Dave: You currently describe yourself, professionally at least, as a "social media marketer". Can you explain what that means, as if speaking to a crowd of non-technical senior citizens? :)
Rod: Social Media Marketer is a term that has come about through evolution. At its base, it's about community and understanding how to talk to people, which is one of my God-given strengths. But, everyone has to make money, so I've learned over time how to take my strengths and use them to provide marketing over social media.
Dave: What piece of swag from a past tech conference do you cherish most?
Rod: Whew...it's been a long, long, many years of conferences for me. I haven't attended a conference that I didn't either work at or have some part in since 1998. So, I've seen and owned a lot of SWAG. Just recently I went through my office drawers and finally threw out all the SWAG from the past years. If it was memorable, I'd photograph it but still toss it. That was a lot of work.
There have been many conference bags I've kept and some I've carried for years, but, my favorite SWAG, probably, is my very first speaker shirt (which I still have – and can still wear!). It is from the 1999 SMS Users Conference (what MMS was called before Microsoft acquired the event). It's nothing special, just a standard collared knit shirt with the conference logo on it, but it marks my first public speaking gig.
Dave: Do you feel that the general perception of technological innovation coming from the United States will remain as such in the next decade?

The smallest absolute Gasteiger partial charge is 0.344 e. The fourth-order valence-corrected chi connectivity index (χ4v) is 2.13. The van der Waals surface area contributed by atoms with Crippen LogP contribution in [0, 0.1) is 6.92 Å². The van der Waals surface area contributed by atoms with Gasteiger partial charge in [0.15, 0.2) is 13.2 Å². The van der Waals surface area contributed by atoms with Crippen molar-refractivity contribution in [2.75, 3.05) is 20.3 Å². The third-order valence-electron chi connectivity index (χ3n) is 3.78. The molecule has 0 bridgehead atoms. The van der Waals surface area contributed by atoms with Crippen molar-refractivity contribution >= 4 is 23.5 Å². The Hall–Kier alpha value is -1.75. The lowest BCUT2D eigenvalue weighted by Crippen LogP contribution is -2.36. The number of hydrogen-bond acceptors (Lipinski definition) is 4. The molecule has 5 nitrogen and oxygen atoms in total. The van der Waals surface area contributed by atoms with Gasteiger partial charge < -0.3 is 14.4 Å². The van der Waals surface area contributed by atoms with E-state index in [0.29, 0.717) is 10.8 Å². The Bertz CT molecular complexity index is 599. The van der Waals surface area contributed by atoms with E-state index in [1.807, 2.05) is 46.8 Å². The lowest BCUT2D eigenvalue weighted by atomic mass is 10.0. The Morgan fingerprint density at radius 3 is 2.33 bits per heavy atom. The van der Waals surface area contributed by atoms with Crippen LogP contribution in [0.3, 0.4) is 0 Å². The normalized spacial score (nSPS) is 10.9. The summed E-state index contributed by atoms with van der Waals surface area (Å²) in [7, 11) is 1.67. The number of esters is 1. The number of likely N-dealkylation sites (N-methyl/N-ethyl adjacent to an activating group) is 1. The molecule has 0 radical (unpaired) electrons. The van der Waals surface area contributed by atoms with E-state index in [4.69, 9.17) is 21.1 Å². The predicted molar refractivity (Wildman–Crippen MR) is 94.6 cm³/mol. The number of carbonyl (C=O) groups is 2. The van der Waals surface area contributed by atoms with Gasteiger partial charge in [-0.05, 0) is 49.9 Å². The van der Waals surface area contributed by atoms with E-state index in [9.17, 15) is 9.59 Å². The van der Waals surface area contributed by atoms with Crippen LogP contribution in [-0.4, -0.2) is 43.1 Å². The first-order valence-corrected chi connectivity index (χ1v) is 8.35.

Rod: I really don't see that changing, to tell you the truth. There's too many strong brands in the US still with Microsoft, Google, Apple, HP, and others. Lenovo seems to be the only bright spot outside of the US. Lenovo is innovating and have produced solid business despite the continued downturn in PC sales.
I'm really excited to see what comes from Dell now that they have voted to go private. Attending DellWorld the past couple years, I've heard some great vision stories, but that vision has been put on hold due to all the problems. I expect to see some great things come out of Round Rock, TX.
Dave: Are there any particular companies or technologies that you feel are woefully under-appreciated or undervalued today?
Rod: That's a tough question. In today's industry, there's a lot emerging technologies and solutions that could probably fit in the under-appreciated or undervalued categories. It's just too hard to tell right now how things will shake-out in the next 5 years. So, I can't name any specific company or technology, but really more of a vision of technology.
Someone needs to come the fore providing a centralized and consistent dashboard for managing Cloud data and services. There's a lot of Cloud providers out there, and no two are the same in functionality and price. In the near future, providers will have to start to specialize to compete with the likes of AWS and Windows Azure, providing a single service that's full-featured and affordable. As that happens, data will be spread out across the web and it'll be hard to determine which provider is actually servicing it, making it unmanageable.
Dave: If you could describe the perfect Sunday morning for you, what would it be?
Rod: Ahhh...Sunday morning. Getting up a couple hours earlier than everyone else in the house. Sitting down with a cup of coffee, my Windows tablet, and a good movie for noise.
Thank you for taking the time to read this, I really appreciate it. I hope you enjoyed it as much as I did. To explore more things Rod is doing, follow the links below.
Some places you can always find me:
Windows IT Pro: http://windowsITPro.com